Earlier this week The Two Man Power Trip of Wrestling Podcast was joined by the co-founder of Kayfabe Commentaries, Sean Oliver. Sean chats with John and Chad about the upcoming releases from Kayfabe Commentaries as well as the evolution of where the shoot interview genre is about to go. Additionally, Oliver touches on the similarities between recent WWE Network shows that have been created as well as some examples of how he has seen some of the unique Kayfabe Commentaries concepts make their way into various aspects of his competitor's productions. You can download this full episode and listen to past Two Man Power Trip of Wrestling podcasts at this link.
It's a really complicated topic because for better or worse I'm going to blame it on a generational shift. It's a generational shift in that the digital native (someone who has always had digital media around them) from when they were a young aware person, grew up in an environment where whether they like it or not or they subscribe to it or not it was a general pervasive notion that anything digital is free. They didn't create it, they were born into it and we know it is not true and we know that the methods of policing it are so much more different than just the dude that had a Motley Crue bootleg cassette for sale at the flea market. It has become so much more sophisticated. Anyone that produces content has to accept the fact that it's never going away so our world is original content plus piracy.
I look at any two minute clip that a fan wants to put up on YouTube of our programming as a great commercial for us. Now people that put up thirty-five ten minute clips up that is called the entire program and that gets taken down and as a content partner of Google we have the means to very quickly get accounts shut and stuff taken down. But for the most part as a fan who says I love this sh*t and I love this show, that person is a fan. The guy that is leeching the thing to a torrent site is doing it because he is a fan. He's not putting up the democratic debate he is putting up something he is passionate about and that he loves and is sharing that.
The problem is and as you know when you are functioning at this level and you don't have millions of dollars behind you to continue to produce this programming that we are entirely dependent on sales generating from our productions. Our salaries, every light-bulb, every camera, every roll of gaffers tape is dependent 100% on sales. We are not just one arm of some massive conglomeration. So that leeched torrent and that program of ours that was downloaded instead of bought of course hurts us and that is another roll of tape we can't get. It's all about managing it. We have an anti-piracy company that does as much as they can to get stuff down from sites that are compliant and I think things will change but I think it is going to change as there is a lot of media consolidation like as TV companies and movie companies are owned by internet service providers.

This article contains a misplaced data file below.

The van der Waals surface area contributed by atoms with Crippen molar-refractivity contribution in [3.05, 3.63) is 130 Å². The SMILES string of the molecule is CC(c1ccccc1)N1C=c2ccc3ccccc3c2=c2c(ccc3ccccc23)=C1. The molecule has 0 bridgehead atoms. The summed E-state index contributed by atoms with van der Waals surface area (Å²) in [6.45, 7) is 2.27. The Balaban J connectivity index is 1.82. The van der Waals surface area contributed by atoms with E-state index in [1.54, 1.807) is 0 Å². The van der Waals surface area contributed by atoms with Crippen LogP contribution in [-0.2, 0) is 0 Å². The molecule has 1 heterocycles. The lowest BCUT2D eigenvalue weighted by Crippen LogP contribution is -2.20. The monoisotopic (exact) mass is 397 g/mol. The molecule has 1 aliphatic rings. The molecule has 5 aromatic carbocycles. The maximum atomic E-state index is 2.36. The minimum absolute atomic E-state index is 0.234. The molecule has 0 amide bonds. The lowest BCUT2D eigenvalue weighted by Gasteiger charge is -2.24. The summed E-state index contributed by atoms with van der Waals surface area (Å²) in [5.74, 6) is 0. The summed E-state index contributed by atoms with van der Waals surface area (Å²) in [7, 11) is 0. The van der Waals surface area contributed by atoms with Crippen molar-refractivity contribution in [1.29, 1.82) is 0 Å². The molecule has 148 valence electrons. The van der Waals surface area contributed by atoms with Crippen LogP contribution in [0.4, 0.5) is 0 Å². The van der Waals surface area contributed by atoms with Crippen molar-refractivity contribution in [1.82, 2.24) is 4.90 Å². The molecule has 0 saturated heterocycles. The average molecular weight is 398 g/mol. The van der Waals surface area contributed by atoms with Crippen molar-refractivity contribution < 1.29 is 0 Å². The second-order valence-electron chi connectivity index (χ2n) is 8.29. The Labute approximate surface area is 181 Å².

Has he felt as if the WWE Network has produced similar concepts to Kayfabe Commentaries:
Well have you? We first started to see it happen around I'd say about 2010-2011. What would start to happen was we were getting a little "concept creeped" (is what I was calling it) and some of our contextual stuff was starting to show up in other shows. A very good example is that our Timeline series had been out for about a year and the Timeline: History of WWE was our first series in the Timeline brand. Shortly after that someone from Titan Tower got in touch with us because I think they won one of our DVDs through a podcast and got in touch with us and said how they loved our stuff and could we send some them (stuff) over there. So we sent a box of Timeline's up to Titan Tower and it's not to Vince it is just some guys working in the library or the production office.
About six months later there was an edition of WWE magazine called The History of WWE and throughout the entire magazine a timeline runs and the whole story was told through call out boxes. Our earlier shows are much more of a linear timeline format and it wasn't just like the pop-ups we do now so that was I guess a compliment to us. But what started to happen was they started to see that they could use their talent outside of their "character" and in kind of like our YouShoot series have fan interaction, fan mail-bags, have fans sending in crazy questions and letting the wrestlers be as "un-hinged" as would be safe for the publicly traded WWE with those "wacky" answers they give. It was more the sentiment of the shoot interview and what YouShoot did for the shoot interview. Now with the JBL series that is just a straight-out shoot interview. We are always going to have an advantage over those guys. I am never threatened by WWE because it can't really be a shoot interview unless you are telling the truth and unless it is really gloves off, totally uncensored and anything goes. That is what a shoot is and what the definition of shoot is in this business.
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